‘Nothing On’ by Robin Housemonger (a fictional author) is a poorly written, sex romp that is nearing the end of its rehearsals; however, it is still full of fluffed lines, poor entrances and lost props. There is no hiding the fact that this touring troupe has absolutely no talent, nor has the company’s temperamental director, Lloyd Dallas (Peter Clark).
We, the audience, watch as the whole of their dress rehearsal is enacted.
In Act One, the telephone rings, Mrs Clackett (Jacqui Warner) the forgetful cleaner, enters the sitting room carrying a plate of sardines. She explains to the caller that the house owners, over-stressed Freddie Fellowes (Keith Scrivens) and his wife Belinda (Clare Fazackerley) are tax exiles living in Spain, and that the local estate agent, jealous Garry (Rodney van Groningen) is in charge of the letting. Just as Mrs Clackett goes into the kitchen, the front door opens and in walks Garry with Brooke (Krysia Wiechecki), the ultimate dumb blonde bimbo who keeps losing her contact lens. Thinking that the house is empty, he has arrived to show this ‘client’ around the property – especially the bedroom!
Despite the dedicated hard work of the over-sensitive stage manager, Poppy (Kylie Isaia) and her confused assistant, Tim (Alan Markham) are struggling to keep up, as the props go missing and the production staggers on. At the end of the play, an aging burglar, played by an alcoholic ham called Selsdon (Brendan Tobin) breaks into the house. Being extremely deaf, Selsdon tends to miss most of his cues.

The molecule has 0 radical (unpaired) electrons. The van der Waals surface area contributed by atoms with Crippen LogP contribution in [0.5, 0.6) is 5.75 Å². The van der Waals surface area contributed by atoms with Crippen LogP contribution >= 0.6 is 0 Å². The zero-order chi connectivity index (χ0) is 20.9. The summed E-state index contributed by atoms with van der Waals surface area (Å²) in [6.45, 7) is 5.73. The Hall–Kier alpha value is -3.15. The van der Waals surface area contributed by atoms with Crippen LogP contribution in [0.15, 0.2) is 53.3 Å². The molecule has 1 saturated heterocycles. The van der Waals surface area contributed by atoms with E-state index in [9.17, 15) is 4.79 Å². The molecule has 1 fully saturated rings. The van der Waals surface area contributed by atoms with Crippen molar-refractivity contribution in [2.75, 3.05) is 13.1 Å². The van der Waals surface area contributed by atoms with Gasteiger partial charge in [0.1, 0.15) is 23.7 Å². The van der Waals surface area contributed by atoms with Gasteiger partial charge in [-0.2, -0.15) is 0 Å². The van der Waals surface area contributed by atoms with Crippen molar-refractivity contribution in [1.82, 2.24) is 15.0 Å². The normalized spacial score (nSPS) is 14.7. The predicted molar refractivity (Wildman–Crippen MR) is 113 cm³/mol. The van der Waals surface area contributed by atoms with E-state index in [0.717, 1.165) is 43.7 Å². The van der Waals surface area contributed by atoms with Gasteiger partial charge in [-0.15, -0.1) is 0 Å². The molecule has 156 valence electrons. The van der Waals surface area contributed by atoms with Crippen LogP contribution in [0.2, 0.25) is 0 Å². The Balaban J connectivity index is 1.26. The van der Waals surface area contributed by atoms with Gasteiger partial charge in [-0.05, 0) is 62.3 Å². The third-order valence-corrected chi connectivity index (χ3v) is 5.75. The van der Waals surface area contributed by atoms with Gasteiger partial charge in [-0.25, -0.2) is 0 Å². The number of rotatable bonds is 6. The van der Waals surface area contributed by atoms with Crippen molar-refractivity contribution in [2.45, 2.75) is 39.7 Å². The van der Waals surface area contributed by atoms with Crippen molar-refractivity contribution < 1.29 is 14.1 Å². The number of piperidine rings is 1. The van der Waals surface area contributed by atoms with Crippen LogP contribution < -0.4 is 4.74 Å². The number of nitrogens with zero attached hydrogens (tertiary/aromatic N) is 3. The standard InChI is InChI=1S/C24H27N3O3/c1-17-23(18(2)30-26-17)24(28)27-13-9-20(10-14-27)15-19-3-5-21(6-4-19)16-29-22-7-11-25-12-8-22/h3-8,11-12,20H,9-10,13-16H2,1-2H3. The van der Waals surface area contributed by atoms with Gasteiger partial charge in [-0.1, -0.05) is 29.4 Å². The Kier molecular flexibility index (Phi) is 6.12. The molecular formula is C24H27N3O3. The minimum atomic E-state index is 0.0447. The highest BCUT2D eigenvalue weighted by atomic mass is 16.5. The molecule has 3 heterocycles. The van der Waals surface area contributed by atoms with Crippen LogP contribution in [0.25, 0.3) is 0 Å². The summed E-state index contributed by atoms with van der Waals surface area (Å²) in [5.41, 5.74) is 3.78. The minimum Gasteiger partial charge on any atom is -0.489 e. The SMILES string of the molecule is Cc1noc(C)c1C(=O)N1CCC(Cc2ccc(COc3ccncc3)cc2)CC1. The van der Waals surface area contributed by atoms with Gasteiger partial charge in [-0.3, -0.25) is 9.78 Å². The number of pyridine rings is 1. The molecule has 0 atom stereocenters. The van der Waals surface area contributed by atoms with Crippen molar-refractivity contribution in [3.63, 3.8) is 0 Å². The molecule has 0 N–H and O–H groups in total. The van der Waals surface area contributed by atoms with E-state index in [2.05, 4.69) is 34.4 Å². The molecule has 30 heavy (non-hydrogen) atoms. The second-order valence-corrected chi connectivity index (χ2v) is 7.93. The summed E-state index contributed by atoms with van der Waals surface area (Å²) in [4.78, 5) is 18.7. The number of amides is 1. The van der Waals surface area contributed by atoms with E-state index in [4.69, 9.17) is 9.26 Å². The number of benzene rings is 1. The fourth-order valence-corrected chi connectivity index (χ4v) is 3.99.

One month later, the company are performing at the Theatre Royal in Ashton-under-Lyne. Act Two is under way for a matinée performance. We are now backstage, so the audience is effectively watching how the bitchy actors’ attitudes change when they come off stage. We become aware of their secret love affairs, the pandemonium of failing props and the panic created by missing actors.
Act Three shows the end of the ten-week season, by now the company has reached Stockton-On-Tees. The quality of the show has deteriorated, with everyone passing the blame and at each other’s throats. Eventually, these backstage problems spill into the on-stage performances.
There were two excellent programmes (Scott Print), one for the real cast, the second a fun version of the touring troupe’s show.